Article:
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Berlin Notes

News and views from Germany's federal capital in easily-digestible blog format.

Monday, January 7, 2013

Germany takes its public holidays seriously: they're "celebrated" on the day they fall on (no postponement to the following Monday etc.), and - with certain exceptions - all shops are closed. (Check our Out of hours shopping guide if you need to go shopping on public holidays).

Note that public holidays in Germany differ somewhat between federal states (Bundesländer), and some of the more Catholic states have extra holidays.


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Thursday, October 4, 2012

Germany takes its public holidays seriously: they're "celebrated" on the day they fall on (no postponement to the following Monday etc.), and - with certain exceptions - all shops are closed. (Check our Out of hours shopping guide if you need to go shopping on public holidays).

Note that public holidays in Germany differ somewhat between federal states (Bundesländer), and some of the more Catholic states have extra holidays.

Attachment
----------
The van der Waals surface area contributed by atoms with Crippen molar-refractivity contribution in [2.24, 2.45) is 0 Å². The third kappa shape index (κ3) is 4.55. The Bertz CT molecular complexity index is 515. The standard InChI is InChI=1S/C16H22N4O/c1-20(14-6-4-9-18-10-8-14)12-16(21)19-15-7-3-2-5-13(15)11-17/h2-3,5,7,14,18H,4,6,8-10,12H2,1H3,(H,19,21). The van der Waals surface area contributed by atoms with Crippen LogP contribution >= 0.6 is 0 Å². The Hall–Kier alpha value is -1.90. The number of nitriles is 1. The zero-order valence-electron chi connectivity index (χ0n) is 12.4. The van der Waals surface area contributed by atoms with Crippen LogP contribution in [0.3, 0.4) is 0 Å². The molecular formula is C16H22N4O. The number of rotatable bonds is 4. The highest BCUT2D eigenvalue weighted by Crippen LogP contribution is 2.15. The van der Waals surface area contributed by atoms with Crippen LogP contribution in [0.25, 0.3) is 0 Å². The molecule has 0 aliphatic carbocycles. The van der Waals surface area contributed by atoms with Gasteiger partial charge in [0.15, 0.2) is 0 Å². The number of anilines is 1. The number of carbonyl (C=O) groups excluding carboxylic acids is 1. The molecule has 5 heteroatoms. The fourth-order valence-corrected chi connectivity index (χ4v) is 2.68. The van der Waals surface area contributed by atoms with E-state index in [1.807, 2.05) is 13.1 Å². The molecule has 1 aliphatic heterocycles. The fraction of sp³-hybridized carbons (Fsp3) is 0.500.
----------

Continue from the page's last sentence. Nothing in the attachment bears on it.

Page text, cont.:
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Monday, September 24, 2012

Twenty odd years ago, when your author first came to Berlin, maps were things which were printed on paper and became outdated pretty quickly (thanks to among other things the constant renaming of street and station names in the former East Berlin following reunification).

Now, thanks to the wonders of digital mobile communications, you can experience cartographical obsolesence from the comfort of your own iPhone (or other iDevice), as long as you're running the latest iOS6. For along with many other errors, Apple has replaced Berlin's modern main railway station, the Berlin-Hauptbahnhof, with the historical S-Bahn station Lehrter Stadtbahnhof, which was located just to the north of Hauptbahnhof until it was demolished in 2002.

 

 


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Thursday, June 23, 2011